The Hall of Fame Series: Carl Eller
Class of 2004
Heading into 1964, the Minnesota Vikings were still finding their footing in the NFL. The team was 10-30-2 after three seasons prior, setting them up with the sixth-overall pick in the draft. There, they selected future Hall of Fame defensive end Carl Eller, the consensus All-American who had just finished a spectacular career for the Minnesota Golden Gophers (he remains the only top-10 pick from the Gophers since then). Eller was also selected by the Buffalo Bills fifth-overall in the AFL draft. Unlike Hall of Fame linebacker Bobby Bell a year earlier, Eller chose the hometown Vikings over the rival AFL. The second piece of the Purple People Eaters had been added.
Standing 6-6, 247 pounds, Eller had been fittingly named “Moose”. With size, power, and speed, Eller terrorized offenses from the start, recording 7.5 sacks as a rookie and helping lead Minnesota to their first winning season in franchise history. With the arrivals of defensive tackles Gary Larsen in 1965 and Alan Page in 1967, the Purple People Eaters were formed.
In 1968, with the unit gelling and in its second season under head coach Bud Grant, Eller and the defense took off. Eller was named first-team All-Pro for the first time, racking up eight sacks. In 1969, he led the NFL with 15 sacks, a mark that would be a career-high. Eller even added three sacks in three playoff games to end the season. Eller would end up being named first-team All-Pro five times (1968-71, ‘73). For his efforts, Eller was given the George Halas Award, presented to the NFL’s defensive player of the year. In 1967 and 1972, he was still good enough to earn second-team All-Pro honors.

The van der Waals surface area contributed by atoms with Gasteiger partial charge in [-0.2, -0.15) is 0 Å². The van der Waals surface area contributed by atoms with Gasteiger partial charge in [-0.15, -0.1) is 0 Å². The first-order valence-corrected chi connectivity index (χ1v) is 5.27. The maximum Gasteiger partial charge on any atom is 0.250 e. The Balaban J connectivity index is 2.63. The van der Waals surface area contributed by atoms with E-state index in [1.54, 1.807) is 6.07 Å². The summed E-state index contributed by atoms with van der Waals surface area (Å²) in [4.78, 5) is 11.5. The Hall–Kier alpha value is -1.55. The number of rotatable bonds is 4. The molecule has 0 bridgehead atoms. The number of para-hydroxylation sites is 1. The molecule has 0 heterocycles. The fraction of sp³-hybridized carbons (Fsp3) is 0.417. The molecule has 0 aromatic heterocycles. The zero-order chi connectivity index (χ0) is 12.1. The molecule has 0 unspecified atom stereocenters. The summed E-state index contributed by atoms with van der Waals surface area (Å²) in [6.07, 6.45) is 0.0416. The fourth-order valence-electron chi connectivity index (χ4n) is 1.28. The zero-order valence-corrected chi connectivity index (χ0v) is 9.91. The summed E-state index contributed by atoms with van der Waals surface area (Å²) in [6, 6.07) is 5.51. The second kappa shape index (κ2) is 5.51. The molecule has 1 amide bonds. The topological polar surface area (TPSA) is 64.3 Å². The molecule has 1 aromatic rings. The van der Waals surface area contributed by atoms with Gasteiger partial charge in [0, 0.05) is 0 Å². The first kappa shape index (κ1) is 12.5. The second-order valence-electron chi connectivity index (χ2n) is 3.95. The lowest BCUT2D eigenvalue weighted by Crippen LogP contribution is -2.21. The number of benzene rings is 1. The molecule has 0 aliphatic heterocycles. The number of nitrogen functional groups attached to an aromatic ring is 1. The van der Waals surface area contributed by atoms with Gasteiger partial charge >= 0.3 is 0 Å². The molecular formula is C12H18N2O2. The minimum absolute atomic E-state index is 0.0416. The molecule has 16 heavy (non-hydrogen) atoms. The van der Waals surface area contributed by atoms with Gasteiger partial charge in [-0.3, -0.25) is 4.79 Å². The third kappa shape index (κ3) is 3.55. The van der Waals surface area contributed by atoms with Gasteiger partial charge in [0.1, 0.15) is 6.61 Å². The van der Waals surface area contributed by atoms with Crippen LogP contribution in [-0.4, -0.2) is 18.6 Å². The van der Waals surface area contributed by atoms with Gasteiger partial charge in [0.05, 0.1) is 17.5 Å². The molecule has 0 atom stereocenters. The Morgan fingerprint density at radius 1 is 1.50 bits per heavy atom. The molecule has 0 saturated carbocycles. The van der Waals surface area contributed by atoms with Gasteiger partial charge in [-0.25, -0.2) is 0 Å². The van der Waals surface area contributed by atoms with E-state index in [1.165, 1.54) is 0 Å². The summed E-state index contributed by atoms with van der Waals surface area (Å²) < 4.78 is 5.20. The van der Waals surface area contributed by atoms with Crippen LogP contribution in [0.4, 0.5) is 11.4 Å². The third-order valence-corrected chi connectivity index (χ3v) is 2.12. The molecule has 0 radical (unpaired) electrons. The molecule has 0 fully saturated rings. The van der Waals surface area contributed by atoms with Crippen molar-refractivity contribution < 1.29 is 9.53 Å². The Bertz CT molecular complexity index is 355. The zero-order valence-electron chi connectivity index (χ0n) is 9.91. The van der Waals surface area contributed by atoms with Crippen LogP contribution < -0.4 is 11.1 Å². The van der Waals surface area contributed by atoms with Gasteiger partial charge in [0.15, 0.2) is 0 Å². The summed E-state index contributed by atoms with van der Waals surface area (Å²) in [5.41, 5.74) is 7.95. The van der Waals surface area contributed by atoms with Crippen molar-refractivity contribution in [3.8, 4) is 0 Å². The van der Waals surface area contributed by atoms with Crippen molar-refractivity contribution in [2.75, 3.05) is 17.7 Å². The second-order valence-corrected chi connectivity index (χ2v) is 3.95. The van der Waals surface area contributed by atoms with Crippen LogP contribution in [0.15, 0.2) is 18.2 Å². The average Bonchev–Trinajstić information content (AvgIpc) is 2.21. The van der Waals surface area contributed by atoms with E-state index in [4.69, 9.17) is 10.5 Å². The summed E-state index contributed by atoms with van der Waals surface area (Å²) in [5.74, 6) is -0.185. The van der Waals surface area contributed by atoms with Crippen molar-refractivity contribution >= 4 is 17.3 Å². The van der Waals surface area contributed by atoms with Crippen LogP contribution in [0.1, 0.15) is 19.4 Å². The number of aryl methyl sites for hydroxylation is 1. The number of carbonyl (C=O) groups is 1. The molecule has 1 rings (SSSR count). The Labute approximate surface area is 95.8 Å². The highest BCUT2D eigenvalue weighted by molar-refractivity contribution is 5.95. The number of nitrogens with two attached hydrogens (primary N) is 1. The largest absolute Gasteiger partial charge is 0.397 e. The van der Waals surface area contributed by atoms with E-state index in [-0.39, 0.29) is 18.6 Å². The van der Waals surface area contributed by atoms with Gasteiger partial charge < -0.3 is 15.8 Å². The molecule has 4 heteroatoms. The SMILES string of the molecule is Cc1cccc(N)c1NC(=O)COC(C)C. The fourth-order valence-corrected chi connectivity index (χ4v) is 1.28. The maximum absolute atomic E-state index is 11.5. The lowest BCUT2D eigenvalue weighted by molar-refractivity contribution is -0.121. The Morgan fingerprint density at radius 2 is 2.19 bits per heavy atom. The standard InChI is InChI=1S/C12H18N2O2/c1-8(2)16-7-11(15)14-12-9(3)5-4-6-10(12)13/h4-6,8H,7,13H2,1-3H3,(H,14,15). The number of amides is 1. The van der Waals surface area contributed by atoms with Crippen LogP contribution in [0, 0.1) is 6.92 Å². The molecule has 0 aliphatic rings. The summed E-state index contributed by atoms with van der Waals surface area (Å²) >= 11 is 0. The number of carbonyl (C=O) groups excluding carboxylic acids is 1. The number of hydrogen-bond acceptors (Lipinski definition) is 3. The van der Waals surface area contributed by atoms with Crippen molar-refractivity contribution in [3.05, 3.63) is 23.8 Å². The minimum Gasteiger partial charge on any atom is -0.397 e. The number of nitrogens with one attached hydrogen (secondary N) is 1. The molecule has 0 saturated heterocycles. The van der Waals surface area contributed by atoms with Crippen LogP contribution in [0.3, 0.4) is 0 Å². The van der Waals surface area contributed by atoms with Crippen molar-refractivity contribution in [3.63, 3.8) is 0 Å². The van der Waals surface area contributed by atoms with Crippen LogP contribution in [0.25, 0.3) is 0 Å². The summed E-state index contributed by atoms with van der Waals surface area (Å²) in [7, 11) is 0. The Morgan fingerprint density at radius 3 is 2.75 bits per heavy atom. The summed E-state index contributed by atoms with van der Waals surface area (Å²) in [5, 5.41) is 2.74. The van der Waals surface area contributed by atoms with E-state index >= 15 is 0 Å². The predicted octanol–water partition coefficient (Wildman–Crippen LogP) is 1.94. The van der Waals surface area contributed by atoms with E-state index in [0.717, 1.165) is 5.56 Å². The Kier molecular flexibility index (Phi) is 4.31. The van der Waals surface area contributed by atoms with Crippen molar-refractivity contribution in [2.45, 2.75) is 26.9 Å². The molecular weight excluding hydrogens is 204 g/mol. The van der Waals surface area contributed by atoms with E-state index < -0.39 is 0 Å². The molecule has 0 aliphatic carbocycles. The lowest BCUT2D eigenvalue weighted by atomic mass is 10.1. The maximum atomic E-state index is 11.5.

Even though this period of Eller’s career saw him receive the most accolades, his play didn’t fall off. From 1974 through 1977, Eller continued chasing quarterbacks down, notching 45 sacks. His only post-season award was a trip to the Pro Bowl following the 1974, his sixth and final trip to the game. In 1977, Eller tied his career-high with 15 sacks. How he got ignored for All-Pro or Pro Bowl nods is baffling, to say the least. While Harvey Martin was an obvious choice with 20 sacks, guys like Lyle Alzado, Claude Humphrey, and Jack Youngblood all received honors despite not posting more than 10 sacks.
Up through 1977, Eller had started all but two games with the Vikings. This changed in 1978 when 1975 first-round selection Mark Mullaney stole half of the 14 starts. Eller, at the age of 36, still got to the quarterback five times.
Eller would play one final season with Seattle in 1979 before retiring. When he hung it up, Eller had 133.5 career sacks, tied for 18th-overall (with John Abraham) on Pro Football Reference’s unofficial sack leaders list. At the time of his retirement, Eller’s 23 fumble recoveries ranked third all-time among non-quarterbacks.
With his long-overdue induction into the Pro Football Hall of Fame in 2004, Carl Eller became the second member of the feared defensive line to enter Canton (and hopefully not the last). His impact is still felt with both the Gophers and Vikings. Every season the Gophers’ defensive player of the year receives the Carl Eller Award, and his name still resides in the Vikings’ Ring of Honor to this day.